Pinhole leak causes oil pipeline explosion

An oil pipeline blast that killed two employees was caused by a pinhole leak repaired three weeks ago.

The fire was extinguished Thursday morning, and oil prices ended the day just slightly higher after it became clear that the Enbridge Energy pipeline would come back on line quickly.

Houston-based Enbridge Energy Inc.'s pipeline carries crude oil from Saskatchewan, Canada, to the Chicago area. It carries roughly 16 percent of U.S. crude imports, and oil prices shot up more than $4 early Thursday when word of the fire first reached oil markets.

The pinhole leak was fixed with a repair sleeve earlier this month.

On Wednesday, workers shut down the pipeline to remove the 11-foot (3.4-meter) section that included the pinhole and sleeve. They replaced it with a new section of pipeline, but oil apparently leaked at a section where that joined the old line, said Leon Zupan, Enbridge's vice president of operations.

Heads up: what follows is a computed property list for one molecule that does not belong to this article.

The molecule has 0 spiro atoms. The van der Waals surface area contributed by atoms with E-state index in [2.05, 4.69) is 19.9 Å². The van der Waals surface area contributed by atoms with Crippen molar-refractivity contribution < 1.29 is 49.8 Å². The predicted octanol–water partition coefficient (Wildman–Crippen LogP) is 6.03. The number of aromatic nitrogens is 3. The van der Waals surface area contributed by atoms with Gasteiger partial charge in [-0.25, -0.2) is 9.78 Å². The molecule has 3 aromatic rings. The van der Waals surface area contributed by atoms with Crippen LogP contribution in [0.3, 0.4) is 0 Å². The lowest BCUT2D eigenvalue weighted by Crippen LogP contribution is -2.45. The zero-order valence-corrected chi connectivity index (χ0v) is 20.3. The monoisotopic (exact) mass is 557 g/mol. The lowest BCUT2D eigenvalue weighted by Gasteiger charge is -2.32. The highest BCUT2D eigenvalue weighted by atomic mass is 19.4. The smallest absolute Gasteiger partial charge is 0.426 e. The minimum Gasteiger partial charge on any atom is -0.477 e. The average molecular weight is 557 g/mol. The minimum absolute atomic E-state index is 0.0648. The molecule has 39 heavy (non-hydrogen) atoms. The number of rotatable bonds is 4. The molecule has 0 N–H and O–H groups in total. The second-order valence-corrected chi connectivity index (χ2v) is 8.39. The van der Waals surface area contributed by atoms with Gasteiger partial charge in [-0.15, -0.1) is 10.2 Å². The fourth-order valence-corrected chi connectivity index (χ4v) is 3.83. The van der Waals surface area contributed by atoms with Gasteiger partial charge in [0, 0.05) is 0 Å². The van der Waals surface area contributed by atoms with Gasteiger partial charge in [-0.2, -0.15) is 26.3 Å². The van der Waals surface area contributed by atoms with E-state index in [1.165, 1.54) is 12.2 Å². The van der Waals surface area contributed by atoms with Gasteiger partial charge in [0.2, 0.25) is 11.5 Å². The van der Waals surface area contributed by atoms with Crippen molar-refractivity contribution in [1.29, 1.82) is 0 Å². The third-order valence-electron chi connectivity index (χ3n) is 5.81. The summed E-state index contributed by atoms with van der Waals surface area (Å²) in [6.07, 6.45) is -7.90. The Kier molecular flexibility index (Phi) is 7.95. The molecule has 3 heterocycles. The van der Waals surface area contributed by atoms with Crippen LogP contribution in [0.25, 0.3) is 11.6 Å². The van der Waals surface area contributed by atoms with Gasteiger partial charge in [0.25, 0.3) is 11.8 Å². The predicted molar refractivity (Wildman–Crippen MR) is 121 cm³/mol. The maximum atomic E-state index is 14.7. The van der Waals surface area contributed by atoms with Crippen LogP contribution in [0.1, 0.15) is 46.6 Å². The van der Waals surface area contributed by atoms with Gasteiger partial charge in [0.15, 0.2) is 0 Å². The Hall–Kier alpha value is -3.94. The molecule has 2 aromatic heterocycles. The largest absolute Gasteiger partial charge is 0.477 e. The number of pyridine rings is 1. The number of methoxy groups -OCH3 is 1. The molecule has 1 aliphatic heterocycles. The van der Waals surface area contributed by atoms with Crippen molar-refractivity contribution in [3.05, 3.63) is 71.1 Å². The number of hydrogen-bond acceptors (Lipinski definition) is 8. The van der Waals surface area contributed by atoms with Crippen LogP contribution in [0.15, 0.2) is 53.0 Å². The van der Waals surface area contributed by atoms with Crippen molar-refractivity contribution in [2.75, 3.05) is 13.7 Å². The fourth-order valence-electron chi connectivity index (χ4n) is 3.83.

Three of the four lines were operating by Thursday afternoon. The company said the fourth line, where the fire occurred, would probably be usable again in two or three days.

The company's metallurgists want to analyze the section to better understand why it leaked, said Enbridge spokesman Larry Springer. Electronic tools were put inside the pipeline in 2006 looking for dents and metal loss.

"There were no problems found in that area where the leak occurred," he said.

The killed workers were identified by Enbridge on Thursday as Dave Mussati Jr. and Steve Arnovich, both contract workers from its Superior, Wisconsin, office.

The area where the fire occurred, Clearbrook, is about 215 miles (345 kilometers) northwest of Minneapolis.

The crude is used to make several kinds of fuel, such as gasoline and home heating oil.

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Author`s name Angela Antonova